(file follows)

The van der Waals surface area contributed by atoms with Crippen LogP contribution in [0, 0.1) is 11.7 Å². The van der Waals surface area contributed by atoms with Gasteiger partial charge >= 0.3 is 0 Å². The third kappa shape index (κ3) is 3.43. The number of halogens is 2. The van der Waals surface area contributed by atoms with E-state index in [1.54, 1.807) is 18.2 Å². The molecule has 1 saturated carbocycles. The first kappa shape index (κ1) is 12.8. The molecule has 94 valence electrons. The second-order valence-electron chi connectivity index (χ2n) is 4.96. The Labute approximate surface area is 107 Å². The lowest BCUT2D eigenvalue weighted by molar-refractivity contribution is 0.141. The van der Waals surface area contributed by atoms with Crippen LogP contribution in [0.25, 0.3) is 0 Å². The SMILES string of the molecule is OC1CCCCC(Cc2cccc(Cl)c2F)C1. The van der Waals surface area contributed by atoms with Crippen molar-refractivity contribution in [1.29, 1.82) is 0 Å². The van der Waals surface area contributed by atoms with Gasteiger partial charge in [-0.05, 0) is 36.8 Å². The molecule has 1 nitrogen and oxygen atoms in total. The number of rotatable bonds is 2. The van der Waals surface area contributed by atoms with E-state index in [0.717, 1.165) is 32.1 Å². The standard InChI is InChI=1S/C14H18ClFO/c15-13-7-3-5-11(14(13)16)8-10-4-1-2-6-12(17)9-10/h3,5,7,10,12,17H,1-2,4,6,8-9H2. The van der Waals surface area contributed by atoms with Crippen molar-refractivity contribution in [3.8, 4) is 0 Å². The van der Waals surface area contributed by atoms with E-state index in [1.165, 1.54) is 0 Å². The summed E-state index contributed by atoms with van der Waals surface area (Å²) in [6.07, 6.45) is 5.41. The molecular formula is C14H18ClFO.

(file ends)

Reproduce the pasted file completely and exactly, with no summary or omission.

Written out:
The van der Waals surface area contributed by atoms with Crippen LogP contribution in [0, 0.1) is 11.7 Å². The van der Waals surface area contributed by atoms with Gasteiger partial charge >= 0.3 is 0 Å². The third kappa shape index (κ3) is 3.43. The number of halogens is 2. The van der Waals surface area contributed by atoms with E-state index in [1.54, 1.807) is 18.2 Å². The molecule has 1 saturated carbocycles. The first kappa shape index (κ1) is 12.8. The molecule has 94 valence electrons. The second-order valence-electron chi connectivity index (χ2n) is 4.96. The Labute approximate surface area is 107 Å². The lowest BCUT2D eigenvalue weighted by molar-refractivity contribution is 0.141. The van der Waals surface area contributed by atoms with Crippen LogP contribution in [0.25, 0.3) is 0 Å². The SMILES string of the molecule is OC1CCCCC(Cc2cccc(Cl)c2F)C1. The van der Waals surface area contributed by atoms with Crippen molar-refractivity contribution in [1.29, 1.82) is 0 Å². The van der Waals surface area contributed by atoms with Gasteiger partial charge in [-0.05, 0) is 36.8 Å². The molecule has 1 nitrogen and oxygen atoms in total. The number of rotatable bonds is 2. The van der Waals surface area contributed by atoms with E-state index in [0.717, 1.165) is 32.1 Å². The standard InChI is InChI=1S/C14H18ClFO/c15-13-7-3-5-11(14(13)16)8-10-4-1-2-6-12(17)9-10/h3,5,7,10,12,17H,1-2,4,6,8-9H2. The van der Waals surface area contributed by atoms with Crippen molar-refractivity contribution in [3.8, 4) is 0 Å². The van der Waals surface area contributed by atoms with E-state index in [1.165, 1.54) is 0 Å². The summed E-state index contributed by atoms with van der Waals surface area (Å²) in [6.07, 6.45) is 5.41. The molecular formula is C14H18ClFO.